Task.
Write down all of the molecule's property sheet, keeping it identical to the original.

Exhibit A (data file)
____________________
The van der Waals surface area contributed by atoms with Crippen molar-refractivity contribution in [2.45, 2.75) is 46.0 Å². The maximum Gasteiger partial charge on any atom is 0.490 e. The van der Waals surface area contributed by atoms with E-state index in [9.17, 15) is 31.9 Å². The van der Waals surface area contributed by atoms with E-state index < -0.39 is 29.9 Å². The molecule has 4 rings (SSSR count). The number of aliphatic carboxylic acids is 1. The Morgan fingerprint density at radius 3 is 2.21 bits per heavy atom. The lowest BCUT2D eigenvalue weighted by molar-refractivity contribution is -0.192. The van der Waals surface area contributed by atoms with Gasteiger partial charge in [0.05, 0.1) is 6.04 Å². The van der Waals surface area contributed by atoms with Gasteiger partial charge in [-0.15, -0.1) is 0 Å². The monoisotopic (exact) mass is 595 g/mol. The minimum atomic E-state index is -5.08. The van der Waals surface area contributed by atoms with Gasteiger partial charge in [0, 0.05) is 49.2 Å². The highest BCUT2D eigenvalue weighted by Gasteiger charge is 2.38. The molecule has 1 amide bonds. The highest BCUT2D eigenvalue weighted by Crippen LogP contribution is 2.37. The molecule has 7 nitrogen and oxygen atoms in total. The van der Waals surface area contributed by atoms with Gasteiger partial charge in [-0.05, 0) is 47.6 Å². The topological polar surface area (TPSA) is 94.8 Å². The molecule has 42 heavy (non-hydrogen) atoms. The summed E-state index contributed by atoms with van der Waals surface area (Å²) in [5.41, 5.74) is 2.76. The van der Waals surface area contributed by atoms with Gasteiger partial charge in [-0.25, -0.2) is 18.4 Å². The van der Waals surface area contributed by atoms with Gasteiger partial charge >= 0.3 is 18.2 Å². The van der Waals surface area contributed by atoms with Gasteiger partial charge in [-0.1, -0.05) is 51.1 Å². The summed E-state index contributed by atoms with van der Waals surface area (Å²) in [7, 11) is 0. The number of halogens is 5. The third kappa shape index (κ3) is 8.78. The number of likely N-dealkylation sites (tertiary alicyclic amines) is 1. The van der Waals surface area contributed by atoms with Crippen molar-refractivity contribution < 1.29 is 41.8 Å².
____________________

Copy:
The van der Waals surface area contributed by atoms with Crippen molar-refractivity contribution in [2.45, 2.75) is 46.0 Å². The maximum Gasteiger partial charge on any atom is 0.490 e. The van der Waals surface area contributed by atoms with E-state index in [9.17, 15) is 31.9 Å². The van der Waals surface area contributed by atoms with E-state index < -0.39 is 29.9 Å². The molecule has 4 rings (SSSR count). The number of aliphatic carboxylic acids is 1. The Morgan fingerprint density at radius 3 is 2.21 bits per heavy atom. The lowest BCUT2D eigenvalue weighted by molar-refractivity contribution is -0.192. The van der Waals surface area contributed by atoms with Gasteiger partial charge in [0.05, 0.1) is 6.04 Å². The van der Waals surface area contributed by atoms with Gasteiger partial charge in [-0.15, -0.1) is 0 Å². The monoisotopic (exact) mass is 595 g/mol. The minimum atomic E-state index is -5.08. The van der Waals surface area contributed by atoms with Gasteiger partial charge in [0, 0.05) is 49.2 Å². The highest BCUT2D eigenvalue weighted by Gasteiger charge is 2.38. The molecule has 1 amide bonds. The highest BCUT2D eigenvalue weighted by Crippen LogP contribution is 2.37. The molecule has 7 nitrogen and oxygen atoms in total. The van der Waals surface area contributed by atoms with Gasteiger partial charge in [-0.05, 0) is 47.6 Å². The topological polar surface area (TPSA) is 94.8 Å². The molecule has 42 heavy (non-hydrogen) atoms. The summed E-state index contributed by atoms with van der Waals surface area (Å²) in [5.41, 5.74) is 2.76. The van der Waals surface area contributed by atoms with Gasteiger partial charge in [-0.25, -0.2) is 18.4 Å². The van der Waals surface area contributed by atoms with Gasteiger partial charge >= 0.3 is 18.2 Å². The van der Waals surface area contributed by atoms with Gasteiger partial charge in [-0.1, -0.05) is 51.1 Å². The summed E-state index contributed by atoms with van der Waals surface area (Å²) in [7, 11) is 0. The number of halogens is 5. The third kappa shape index (κ3) is 8.78. The number of likely N-dealkylation sites (tertiary alicyclic amines) is 1. The van der Waals surface area contributed by atoms with Crippen molar-refractivity contribution < 1.29 is 41.8 Å².